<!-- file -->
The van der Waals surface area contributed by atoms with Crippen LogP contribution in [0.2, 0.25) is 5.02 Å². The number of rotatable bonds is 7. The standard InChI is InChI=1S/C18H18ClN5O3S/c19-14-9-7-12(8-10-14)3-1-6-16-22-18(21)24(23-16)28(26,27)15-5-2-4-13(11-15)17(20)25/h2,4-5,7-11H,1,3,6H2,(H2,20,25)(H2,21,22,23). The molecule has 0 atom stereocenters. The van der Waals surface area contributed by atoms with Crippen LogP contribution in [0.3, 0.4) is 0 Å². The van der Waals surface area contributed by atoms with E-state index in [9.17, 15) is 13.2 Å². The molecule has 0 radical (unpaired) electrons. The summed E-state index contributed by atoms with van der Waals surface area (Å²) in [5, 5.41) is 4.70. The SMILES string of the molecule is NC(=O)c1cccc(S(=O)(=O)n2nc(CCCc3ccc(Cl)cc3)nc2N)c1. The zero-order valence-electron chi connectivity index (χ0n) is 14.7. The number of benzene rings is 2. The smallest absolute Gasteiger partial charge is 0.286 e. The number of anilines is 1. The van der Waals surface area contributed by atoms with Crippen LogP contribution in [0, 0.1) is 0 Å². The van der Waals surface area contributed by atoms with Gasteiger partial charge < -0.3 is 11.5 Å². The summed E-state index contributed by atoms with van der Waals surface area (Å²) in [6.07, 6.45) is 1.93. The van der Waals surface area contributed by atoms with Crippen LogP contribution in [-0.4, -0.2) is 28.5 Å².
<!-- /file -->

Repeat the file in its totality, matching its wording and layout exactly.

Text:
The van der Waals surface area contributed by atoms with Crippen LogP contribution in [0.2, 0.25) is 5.02 Å². The number of rotatable bonds is 7. The standard InChI is InChI=1S/C18H18ClN5O3S/c19-14-9-7-12(8-10-14)3-1-6-16-22-18(21)24(23-16)28(26,27)15-5-2-4-13(11-15)17(20)25/h2,4-5,7-11H,1,3,6H2,(H2,20,25)(H2,21,22,23). The molecule has 0 atom stereocenters. The van der Waals surface area contributed by atoms with Crippen LogP contribution in [0.3, 0.4) is 0 Å². The van der Waals surface area contributed by atoms with E-state index in [9.17, 15) is 13.2 Å². The molecule has 0 radical (unpaired) electrons. The summed E-state index contributed by atoms with van der Waals surface area (Å²) in [5, 5.41) is 4.70. The SMILES string of the molecule is NC(=O)c1cccc(S(=O)(=O)n2nc(CCCc3ccc(Cl)cc3)nc2N)c1. The zero-order valence-electron chi connectivity index (χ0n) is 14.7. The number of benzene rings is 2. The smallest absolute Gasteiger partial charge is 0.286 e. The number of anilines is 1. The van der Waals surface area contributed by atoms with Crippen LogP contribution in [0, 0.1) is 0 Å². The van der Waals surface area contributed by atoms with Gasteiger partial charge < -0.3 is 11.5 Å². The summed E-state index contributed by atoms with van der Waals surface area (Å²) in [6.07, 6.45) is 1.93. The van der Waals surface area contributed by atoms with Crippen LogP contribution in [-0.4, -0.2) is 28.5 Å².